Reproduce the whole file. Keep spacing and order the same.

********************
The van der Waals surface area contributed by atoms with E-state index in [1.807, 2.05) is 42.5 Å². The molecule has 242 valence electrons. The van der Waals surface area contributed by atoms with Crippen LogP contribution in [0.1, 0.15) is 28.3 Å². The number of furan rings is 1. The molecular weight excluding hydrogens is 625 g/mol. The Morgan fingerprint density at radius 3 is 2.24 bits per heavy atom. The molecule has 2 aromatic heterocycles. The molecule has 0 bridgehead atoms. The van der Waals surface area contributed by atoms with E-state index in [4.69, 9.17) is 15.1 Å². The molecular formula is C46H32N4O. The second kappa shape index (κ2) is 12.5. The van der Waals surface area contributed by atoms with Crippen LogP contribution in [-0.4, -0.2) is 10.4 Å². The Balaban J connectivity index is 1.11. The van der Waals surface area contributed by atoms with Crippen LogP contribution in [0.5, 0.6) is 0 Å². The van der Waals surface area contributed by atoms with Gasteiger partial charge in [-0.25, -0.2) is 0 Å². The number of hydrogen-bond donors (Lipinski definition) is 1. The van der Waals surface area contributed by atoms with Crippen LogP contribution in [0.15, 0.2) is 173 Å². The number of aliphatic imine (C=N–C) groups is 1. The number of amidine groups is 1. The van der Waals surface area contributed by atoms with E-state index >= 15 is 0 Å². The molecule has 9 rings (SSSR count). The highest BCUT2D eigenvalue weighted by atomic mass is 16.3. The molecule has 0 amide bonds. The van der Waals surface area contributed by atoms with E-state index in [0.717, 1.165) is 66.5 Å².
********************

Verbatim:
The van der Waals surface area contributed by atoms with E-state index in [1.807, 2.05) is 42.5 Å². The molecule has 242 valence electrons. The van der Waals surface area contributed by atoms with Crippen LogP contribution in [0.1, 0.15) is 28.3 Å². The number of furan rings is 1. The molecular weight excluding hydrogens is 625 g/mol. The Morgan fingerprint density at radius 3 is 2.24 bits per heavy atom. The molecule has 2 aromatic heterocycles. The molecule has 0 bridgehead atoms. The van der Waals surface area contributed by atoms with E-state index in [4.69, 9.17) is 15.1 Å². The molecular formula is C46H32N4O. The second kappa shape index (κ2) is 12.5. The van der Waals surface area contributed by atoms with Crippen LogP contribution in [-0.4, -0.2) is 10.4 Å². The Balaban J connectivity index is 1.11. The van der Waals surface area contributed by atoms with Crippen LogP contribution in [0.5, 0.6) is 0 Å². The van der Waals surface area contributed by atoms with Gasteiger partial charge in [-0.25, -0.2) is 0 Å². The number of hydrogen-bond donors (Lipinski definition) is 1. The van der Waals surface area contributed by atoms with Crippen LogP contribution in [0.15, 0.2) is 173 Å². The number of aliphatic imine (C=N–C) groups is 1. The number of amidine groups is 1. The van der Waals surface area contributed by atoms with E-state index >= 15 is 0 Å². The molecule has 9 rings (SSSR count). The highest BCUT2D eigenvalue weighted by atomic mass is 16.3. The molecule has 0 amide bonds. The van der Waals surface area contributed by atoms with E-state index in [0.717, 1.165) is 66.5 Å².